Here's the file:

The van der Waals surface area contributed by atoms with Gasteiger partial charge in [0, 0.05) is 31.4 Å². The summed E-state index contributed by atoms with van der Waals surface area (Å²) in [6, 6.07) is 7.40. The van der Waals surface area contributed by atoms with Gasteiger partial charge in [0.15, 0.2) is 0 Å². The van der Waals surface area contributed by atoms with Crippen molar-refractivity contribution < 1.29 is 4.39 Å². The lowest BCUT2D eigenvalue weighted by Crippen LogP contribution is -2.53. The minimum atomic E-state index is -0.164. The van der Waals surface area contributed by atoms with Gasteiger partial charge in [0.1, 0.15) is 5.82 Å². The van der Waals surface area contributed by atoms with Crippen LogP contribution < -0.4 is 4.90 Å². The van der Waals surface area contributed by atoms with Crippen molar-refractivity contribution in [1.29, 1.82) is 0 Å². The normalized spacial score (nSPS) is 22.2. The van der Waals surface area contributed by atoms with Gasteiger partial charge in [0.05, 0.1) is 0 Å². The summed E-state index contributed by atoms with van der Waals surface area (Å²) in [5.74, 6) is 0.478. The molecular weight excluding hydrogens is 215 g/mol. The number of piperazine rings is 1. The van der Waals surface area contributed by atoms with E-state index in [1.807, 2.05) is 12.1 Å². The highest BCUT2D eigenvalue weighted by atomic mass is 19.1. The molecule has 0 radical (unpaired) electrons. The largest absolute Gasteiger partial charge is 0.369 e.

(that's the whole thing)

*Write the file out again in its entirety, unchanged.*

The van der Waals surface area contributed by atoms with Gasteiger partial charge in [0, 0.05) is 31.4 Å². The summed E-state index contributed by atoms with van der Waals surface area (Å²) in [6, 6.07) is 7.40. The van der Waals surface area contributed by atoms with Gasteiger partial charge in [0.15, 0.2) is 0 Å². The van der Waals surface area contributed by atoms with Crippen molar-refractivity contribution < 1.29 is 4.39 Å². The lowest BCUT2D eigenvalue weighted by Crippen LogP contribution is -2.53. The minimum atomic E-state index is -0.164. The van der Waals surface area contributed by atoms with Gasteiger partial charge in [0.1, 0.15) is 5.82 Å². The van der Waals surface area contributed by atoms with Crippen LogP contribution < -0.4 is 4.90 Å². The van der Waals surface area contributed by atoms with Crippen molar-refractivity contribution in [1.29, 1.82) is 0 Å². The normalized spacial score (nSPS) is 22.2. The van der Waals surface area contributed by atoms with Gasteiger partial charge in [0.05, 0.1) is 0 Å². The summed E-state index contributed by atoms with van der Waals surface area (Å²) in [5.74, 6) is 0.478. The molecular weight excluding hydrogens is 215 g/mol. The number of piperazine rings is 1. The van der Waals surface area contributed by atoms with E-state index in [1.807, 2.05) is 12.1 Å². The highest BCUT2D eigenvalue weighted by atomic mass is 19.1. The molecule has 0 radical (unpaired) electrons. The largest absolute Gasteiger partial charge is 0.369 e.